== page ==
London and New York(CNN Business) A controversial policy allowing politicians to run false ads on Facebook will extend to the United Kingdom as the country prepares to vote in a historic December election, Facebook confirmed to CNN Business.
The policy is being championed by Facebook executive Nick Clegg, the former deputy prime minister of the United Kingdom who himself once complained about "lies" spread during the 2016 Brexit referendum.
The company will not fact-check ads run by British political parties and the thousands of candidates running for election to the House of Commons. Ads from other political groups, like the pro-Brexit group Leave.EU, will be subjected to fact-checking, the company confirmed.
The same policy in the United States has led to a backlash from Democratic presidential candidates, Congress, and even some Facebook employees. The scrutiny has prompted its Silicon Valley rival Twitter to announce that it would stop accepting political ads next month. Google-owned YouTube, however, allowed the Trump campaign to run a false ad. Google did not respond to a request for comment on Friday about its policy for the British election
Damian Collins, a Conservative member of Parliament who has been spearheading parliamentary hearings on Facebook, told CNN Business Friday: "People shouldn't be able to spread disinformation during election campaigns just because they are paying Facebook to do so."
After the 2016 referendum, Clegg, who wanted Britain to remain in the European Union, lamented to The Yorkshire Post about "the colossal scale of the lies spread by the Leave campaign."
However, Clegg, who joined Facebook in 2018, does not believe Facebook should be responsible for fact-checking politicians.
The policy has been in place for about a year. But Clegg reignited the issue in a speech in Washington, DC, in September.
"Would it be acceptable to society at large to have a private company in effect become a self-appointed referee for everything that politicians say? I don't believe it would be," Clegg said. "In open democracies, voters rightly believe that, as a general rule, they should be able to judge what politicians say themselves."
Clegg said Facebook will "draw the line at any speech which can lead to real world violence and harm."
Collins has pressed Clegg to have Facebook hold politicians' advertisements to the same standards as others.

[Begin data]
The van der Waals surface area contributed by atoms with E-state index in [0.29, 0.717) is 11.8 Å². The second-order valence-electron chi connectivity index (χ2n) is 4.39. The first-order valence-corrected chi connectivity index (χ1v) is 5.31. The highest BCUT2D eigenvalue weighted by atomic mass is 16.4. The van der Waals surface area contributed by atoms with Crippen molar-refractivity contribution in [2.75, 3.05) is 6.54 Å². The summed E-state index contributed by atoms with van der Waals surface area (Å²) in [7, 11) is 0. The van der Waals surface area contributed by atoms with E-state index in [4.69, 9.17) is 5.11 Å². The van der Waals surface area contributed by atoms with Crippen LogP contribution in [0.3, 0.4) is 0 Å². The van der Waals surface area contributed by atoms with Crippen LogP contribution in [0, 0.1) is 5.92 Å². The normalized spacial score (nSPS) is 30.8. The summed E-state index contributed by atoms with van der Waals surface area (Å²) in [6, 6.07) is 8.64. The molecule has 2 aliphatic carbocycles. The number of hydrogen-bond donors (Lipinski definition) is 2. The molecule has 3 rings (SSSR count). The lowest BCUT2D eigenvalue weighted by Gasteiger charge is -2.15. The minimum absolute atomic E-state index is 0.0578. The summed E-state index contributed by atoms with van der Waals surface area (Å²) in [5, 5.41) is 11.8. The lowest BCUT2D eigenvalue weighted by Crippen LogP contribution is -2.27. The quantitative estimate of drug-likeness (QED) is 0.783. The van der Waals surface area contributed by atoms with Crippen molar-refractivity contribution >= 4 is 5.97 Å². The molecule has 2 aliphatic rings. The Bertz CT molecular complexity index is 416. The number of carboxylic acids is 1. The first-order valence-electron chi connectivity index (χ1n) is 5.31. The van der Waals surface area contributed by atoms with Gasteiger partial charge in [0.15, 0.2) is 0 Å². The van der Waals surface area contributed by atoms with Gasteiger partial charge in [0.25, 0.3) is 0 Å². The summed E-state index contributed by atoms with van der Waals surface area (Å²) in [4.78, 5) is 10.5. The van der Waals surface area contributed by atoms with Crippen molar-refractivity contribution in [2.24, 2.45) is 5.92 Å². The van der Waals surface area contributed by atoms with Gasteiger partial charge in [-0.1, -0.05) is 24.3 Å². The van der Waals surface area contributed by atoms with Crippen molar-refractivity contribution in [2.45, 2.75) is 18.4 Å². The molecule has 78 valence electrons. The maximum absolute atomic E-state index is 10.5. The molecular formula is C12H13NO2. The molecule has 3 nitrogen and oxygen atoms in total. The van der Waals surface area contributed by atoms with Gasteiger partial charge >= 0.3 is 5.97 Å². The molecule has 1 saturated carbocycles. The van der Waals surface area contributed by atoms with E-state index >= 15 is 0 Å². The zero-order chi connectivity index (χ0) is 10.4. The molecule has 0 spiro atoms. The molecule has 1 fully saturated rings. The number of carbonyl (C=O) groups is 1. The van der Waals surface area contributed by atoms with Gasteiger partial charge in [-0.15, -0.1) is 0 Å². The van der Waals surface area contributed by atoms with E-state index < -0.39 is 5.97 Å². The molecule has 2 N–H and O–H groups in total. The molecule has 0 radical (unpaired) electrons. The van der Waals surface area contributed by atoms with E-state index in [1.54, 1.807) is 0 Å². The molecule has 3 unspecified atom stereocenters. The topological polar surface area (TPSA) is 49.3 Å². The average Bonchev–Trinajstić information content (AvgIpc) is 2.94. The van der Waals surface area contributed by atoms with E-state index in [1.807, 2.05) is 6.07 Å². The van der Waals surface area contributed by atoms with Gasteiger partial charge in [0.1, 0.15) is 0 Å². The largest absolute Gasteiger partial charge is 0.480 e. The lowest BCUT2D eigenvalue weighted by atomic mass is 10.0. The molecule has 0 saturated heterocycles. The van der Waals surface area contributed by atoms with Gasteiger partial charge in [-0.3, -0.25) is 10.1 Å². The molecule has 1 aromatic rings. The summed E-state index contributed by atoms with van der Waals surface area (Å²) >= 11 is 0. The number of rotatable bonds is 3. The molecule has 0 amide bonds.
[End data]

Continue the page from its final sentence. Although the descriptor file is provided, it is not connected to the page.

"You have to question whether Nick Clegg has made any positive difference at Facebook. He certainly hasn't from our perspective," Collins told CNN Business.
The company will stop politicians from running ads that directly link to content that has already been debunked by its fact-checkers. However, if a politician were to repeat the same false information themselves, it would be allowed, the company confirmed.
The December 12 UK election will be one of the first times the controversial Facebook policy will be tested in a major contest in an English-speaking country, one that's being described as among the most important in UK history.
The country continues to find itself stumbling as it attempts to leave the European Union, with two successive Conservative Prime Ministers -- Theresa May and now Boris Johnson -- failing to get a Brexit deal through a severely fractured parliament.
Who gets elected to Parliament will shape what Brexit looks like — and possibly determine whether it happens at all.
There are strict rules around campaigning in the UK -- campaigns only last six weeks and there are no paid campaign ads on television or radio. Instead, political parties and candidates get equal time from broadcasters.
This election in particular is unusual in that it is the first December election since 1923. Despite the Christmas lights and cheer, much of the country is cold and shrouded in darkness, only getting eight or fewer hours of light per day.
That has led to fears there may be less door-to-door campaigning — placing an even greater importance on social media.
Though Facebook is getting the brunt of the criticism regarding the political ads, experts say outdated political campaign laws are also to blame.
Though plenty of parliamentary committee time and ink has been spent investigating social media's impact on elections and campaigns in the UK, the law has not changed, Rasmus Kleis Nielsen, head of the Reuters Institute for the Study of Journalism at Oxford University told CNN Business.
"I think it's important to recognize that Facebook has a lot to answer for and it's important we look critically at what they do and what they enable," he said. "But it's also really, really important we recognize that British politicians have done nothing to change the rules of the game despite all the shortcomings we have documented on how those rules have worked in recent elections."